Consultancy and Public – Private Partnerships (PPP): a necessary combination for the development of infrastructures

Seville, Spain.

[dropcap style=»default, circle, box, book»]W[/dropcap]ith this article we would like to combine the viewpoints of the tender operator and consultant on the issue of Public – Private Partnerships (PPP). We shall explain the role held by the consultant in the PPP and why the tender operator needs the support of consultants. We will also talk about the mistakes made in this relationship and how to avoid them, in short, the keys to make sure this relationship is successful for both parties. For this reason, I have written this article with Luis Ramos, whose professional activity has been developed with the realms of franchisee company groups and the development of infrastructures belonging to constructor groups. We have based our writing on the Consultancy Course  that we have offered in various universities.

Let us first refresh our minds regarding the term PPP  Although we have already discussed PPPs in the trilogy of articles , I would like to summarise the main ideas here briefly. PPPs represent the means of the private and public sectors to work together in the development of a service (transport, health, water supply, etc) that may be developed in numerous ways, though the most commonplace is tenders for construction and operation. These tenders have always existed, however, the difference is that in a general sense, risks and liabilities were wholly transferred to the private sector until it became clear that this made the projects unfeasible or socially uninteresting. As a result of this, the concept of PPP was introduced so that a tender operator could always count on the contribution of the public sector in a variety of ways. Furthermore, we would like to highlight the definition provided by the Scottish Parliament, an international reference point in terms of PPP, as we understand that this provides the most comprehensive conceptualisation of the aforesaid contract in our opinion:  PPP5“Public Private Partnerships (PPPs) are a means of using the finance and techniques offered by the private sector for the carrying out of projects traditionally undertaken by the public sector. These include projects that are normally capital intensive such as schools, hospitals, motorways and water supply equipment. Instead of this being a public body that develops fixed assets and subsequently acts as owner, managing and regulating these, PPPs often imply the private sector’s responsibility, meaning that the Public Sector Administration “acquires” a service from the Contractor for a certain amount of time”.  Why would a company want to be a tender operator? A tender operator (generally in Spain a construction company) in a PPP has aims relating to its professional activity, namely:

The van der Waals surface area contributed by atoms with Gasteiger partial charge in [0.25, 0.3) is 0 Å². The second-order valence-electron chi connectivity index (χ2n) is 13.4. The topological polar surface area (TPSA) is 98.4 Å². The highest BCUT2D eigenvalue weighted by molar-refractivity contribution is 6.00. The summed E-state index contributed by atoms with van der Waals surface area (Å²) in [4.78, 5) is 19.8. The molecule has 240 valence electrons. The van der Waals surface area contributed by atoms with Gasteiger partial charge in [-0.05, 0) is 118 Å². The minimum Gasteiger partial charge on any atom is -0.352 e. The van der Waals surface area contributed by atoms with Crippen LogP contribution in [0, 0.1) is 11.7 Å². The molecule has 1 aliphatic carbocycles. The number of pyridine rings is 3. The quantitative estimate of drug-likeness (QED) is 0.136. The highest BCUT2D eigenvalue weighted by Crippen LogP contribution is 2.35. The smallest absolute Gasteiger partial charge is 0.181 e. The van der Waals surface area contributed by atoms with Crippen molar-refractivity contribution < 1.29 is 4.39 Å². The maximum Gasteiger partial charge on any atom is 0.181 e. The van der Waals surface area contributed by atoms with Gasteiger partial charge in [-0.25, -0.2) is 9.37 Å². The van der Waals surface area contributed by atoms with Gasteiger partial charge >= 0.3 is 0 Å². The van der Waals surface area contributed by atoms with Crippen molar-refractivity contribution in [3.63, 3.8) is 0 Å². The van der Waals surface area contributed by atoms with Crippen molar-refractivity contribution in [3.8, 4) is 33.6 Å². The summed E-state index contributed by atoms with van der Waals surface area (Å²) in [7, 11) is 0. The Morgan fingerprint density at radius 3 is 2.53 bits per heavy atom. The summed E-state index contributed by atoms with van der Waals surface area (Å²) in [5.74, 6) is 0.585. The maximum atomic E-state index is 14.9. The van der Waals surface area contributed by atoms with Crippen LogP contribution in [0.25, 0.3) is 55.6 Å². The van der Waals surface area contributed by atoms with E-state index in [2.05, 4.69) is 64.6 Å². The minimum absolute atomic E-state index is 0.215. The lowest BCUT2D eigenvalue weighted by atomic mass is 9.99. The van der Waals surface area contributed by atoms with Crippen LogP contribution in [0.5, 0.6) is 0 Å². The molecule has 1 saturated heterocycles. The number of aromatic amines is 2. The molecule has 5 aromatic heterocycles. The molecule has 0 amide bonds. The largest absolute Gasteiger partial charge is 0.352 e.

• Making a profit on equity invested: One of the advantages of the tender system is that type of business can often be tackled with a reduced level of own funds with the rest provided via loans or financial leverage. With a “small” injection of capital equity major investments can be made thanks to external financing. As we have already seen in other articles, during times of public budgetary constraints, this may be a solution for the development of infrastructure projects. Furthermore, profitability on capital may be greater due to certain fiscal benefits (fiscal shield) affecting financial costs (though, due to the most recent fiscal reforms, less so).
  • Obtaining on-going revenue: Tender projects provide on-going sources of revenue over a long period of time that allow for the creation of cash-flow for the project, to pay dividends to shareholders to finance new projects, as well as ensuring the service can survive despite any debt accrued. For example, in a public transport tender each passenger pays when they use the service and if demand levels are high this creates constant revenue.
  • Diversification of the company activity: Construction companies need to grow and for this reason they have diversified into new business lines that are linked to their construction and service origins. Tender projects tend to encompass all these business arms: design, construction, maintenance, cleaning, refurbishment, modernisation and major repair work, etc.
  • Expansion of the portfolio of constructor, installer and service partners: A tender contract brings with it a series of tasks that the tender company will outsource in the form of a “mirror contract” (implying that the latter assumes all the clauses of the original contract signed by the tender operator) with companies belonging to the groups forming the joint venture for the tender.

  Why is the bond between the tender operator and the consultant so necessary? Tender operators generally know what they want in terms of their business and expenditure, though consultants can provide added value for diverse reasons which I will explain in the diagram below. Consultancy within the framework of tender projects is present in the study stages carried out with the Public Sector Administration, up to the development and running phases. It is for this reason that the consultant must have an overall vision of the business at stake, during all of the stages and also be aware that they are dealing with complex, long-term contracts. The aims of the tender operator in which a consultant can contribute are:

  • Help win the bid with a competitive offer.